First time silent discoers! Shiran, Tyler, Me, Chad and Oded

I know I keep talking about how cool the party was, but really, there isn't a better way to describe it! In addition to a cool concept, cool vibe and cool people, we experienced our first silent disco! Given that many of the party-goers were camping in the park overnight (they all took a bus to the event together), and different people go to bed at different times (especially children), they wanted to be mindful of that without cutting off those who wanted to dance and party until the wee hours. Cue, silent disco. At 11pm, the music switched from being played through a loudspeaker to being played through a set of headphones that you could borrow in exchange for your driver's license. It was so fun! You would look around and see a bunch of people with headphones on dancing around--but unless you had headphones, you wouldn't hear the music. This made it really easy to have conversations with each other without having to struggle to be heard over a blaring speaker. The funniest, though, was watching people dance and then during a popular line or the chorus, you'd hear a chorus of voices singing along. I've heard of silent discos before but now after experiencing one, I'm even more likely to go check one out in the US. I've heard that at other silent discos, you can actually switch the station you're listening to so you could all be listening to/dancing to different music at the same time. Whowouldathunk?!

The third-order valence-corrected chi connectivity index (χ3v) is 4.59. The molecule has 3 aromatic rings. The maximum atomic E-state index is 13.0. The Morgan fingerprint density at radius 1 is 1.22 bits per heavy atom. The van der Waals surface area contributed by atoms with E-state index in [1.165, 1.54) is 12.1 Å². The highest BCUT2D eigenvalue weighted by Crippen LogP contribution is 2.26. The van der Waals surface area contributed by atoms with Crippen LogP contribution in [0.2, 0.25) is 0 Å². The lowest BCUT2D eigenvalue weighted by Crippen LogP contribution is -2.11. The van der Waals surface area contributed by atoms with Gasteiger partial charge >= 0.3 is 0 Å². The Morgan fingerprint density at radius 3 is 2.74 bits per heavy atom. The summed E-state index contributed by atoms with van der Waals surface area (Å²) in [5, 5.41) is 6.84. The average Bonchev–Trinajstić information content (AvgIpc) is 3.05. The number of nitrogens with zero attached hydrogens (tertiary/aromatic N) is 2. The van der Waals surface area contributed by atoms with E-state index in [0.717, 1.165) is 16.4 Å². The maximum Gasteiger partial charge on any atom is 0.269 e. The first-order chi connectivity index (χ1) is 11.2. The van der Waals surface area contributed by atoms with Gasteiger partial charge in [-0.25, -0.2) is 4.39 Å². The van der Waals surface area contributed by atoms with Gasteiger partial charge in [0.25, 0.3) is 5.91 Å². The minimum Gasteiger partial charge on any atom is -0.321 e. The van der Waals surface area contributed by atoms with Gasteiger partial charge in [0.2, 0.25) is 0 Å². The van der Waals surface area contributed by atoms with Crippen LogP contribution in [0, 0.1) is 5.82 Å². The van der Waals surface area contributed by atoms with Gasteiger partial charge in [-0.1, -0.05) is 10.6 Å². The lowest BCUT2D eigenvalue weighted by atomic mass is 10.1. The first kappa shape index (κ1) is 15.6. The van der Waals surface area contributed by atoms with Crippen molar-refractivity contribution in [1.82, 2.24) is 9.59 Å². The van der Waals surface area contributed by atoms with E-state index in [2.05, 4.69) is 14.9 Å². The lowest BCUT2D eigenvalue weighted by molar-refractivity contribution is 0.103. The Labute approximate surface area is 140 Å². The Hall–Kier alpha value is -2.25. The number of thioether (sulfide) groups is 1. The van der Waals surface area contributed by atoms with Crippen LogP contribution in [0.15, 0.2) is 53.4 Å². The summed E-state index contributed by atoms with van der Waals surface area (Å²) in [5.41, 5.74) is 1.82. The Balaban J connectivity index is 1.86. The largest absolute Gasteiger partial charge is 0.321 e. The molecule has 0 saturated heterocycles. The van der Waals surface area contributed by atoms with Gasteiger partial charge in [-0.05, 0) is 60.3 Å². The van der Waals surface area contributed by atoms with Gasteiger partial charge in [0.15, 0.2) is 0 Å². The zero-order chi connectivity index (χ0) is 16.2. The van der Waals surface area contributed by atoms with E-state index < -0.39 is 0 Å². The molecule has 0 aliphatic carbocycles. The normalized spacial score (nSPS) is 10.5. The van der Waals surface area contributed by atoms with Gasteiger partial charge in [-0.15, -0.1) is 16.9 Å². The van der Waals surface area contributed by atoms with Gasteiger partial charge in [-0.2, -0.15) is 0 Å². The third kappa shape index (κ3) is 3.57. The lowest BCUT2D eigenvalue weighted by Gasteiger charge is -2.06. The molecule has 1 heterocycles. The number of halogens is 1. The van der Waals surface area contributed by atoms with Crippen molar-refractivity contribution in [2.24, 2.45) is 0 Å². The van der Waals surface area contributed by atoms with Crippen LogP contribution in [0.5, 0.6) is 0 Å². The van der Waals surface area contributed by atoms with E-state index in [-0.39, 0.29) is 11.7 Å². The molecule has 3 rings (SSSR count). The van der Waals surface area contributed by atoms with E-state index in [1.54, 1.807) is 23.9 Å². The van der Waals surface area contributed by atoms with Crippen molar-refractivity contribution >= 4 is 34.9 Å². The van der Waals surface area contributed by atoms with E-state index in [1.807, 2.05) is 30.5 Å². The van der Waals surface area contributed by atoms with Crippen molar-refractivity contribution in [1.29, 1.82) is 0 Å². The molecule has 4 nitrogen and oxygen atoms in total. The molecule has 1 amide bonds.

[wpvideo wl44mIli]

To top off a great night, we had not one but two small world encounters. When Chad and I were in line to get our headphones, we met this gal from the UK who was visiting a friend in Israel. Remember when I told you about our trip to the Baha'i Gardens in Haifa and how we spent a good amount of time just chatting with the security guard? While we were talking to the security guard, there was a gal who was hanging around our conversation just because she was also learning a lot from our chat. That was the same girl--she recognized us, apparently we're a distinct trio. Small world! A few minutes later, after I had given the headphone guy my Oregon driver's license in exchange for a set of headphones, we were hanging about the general area when a girl came up to me and asked, "Who's from Oregon?" Turns out, she also has an Oregon license because she lived in Corvallis before moving to Israel where she was making music (ukelele and harmonica). Small world, times two!

All in all, the local life has been great and a silver lining in all of the paperwork delay :-)


Two Weeks Later...

A Weird Spot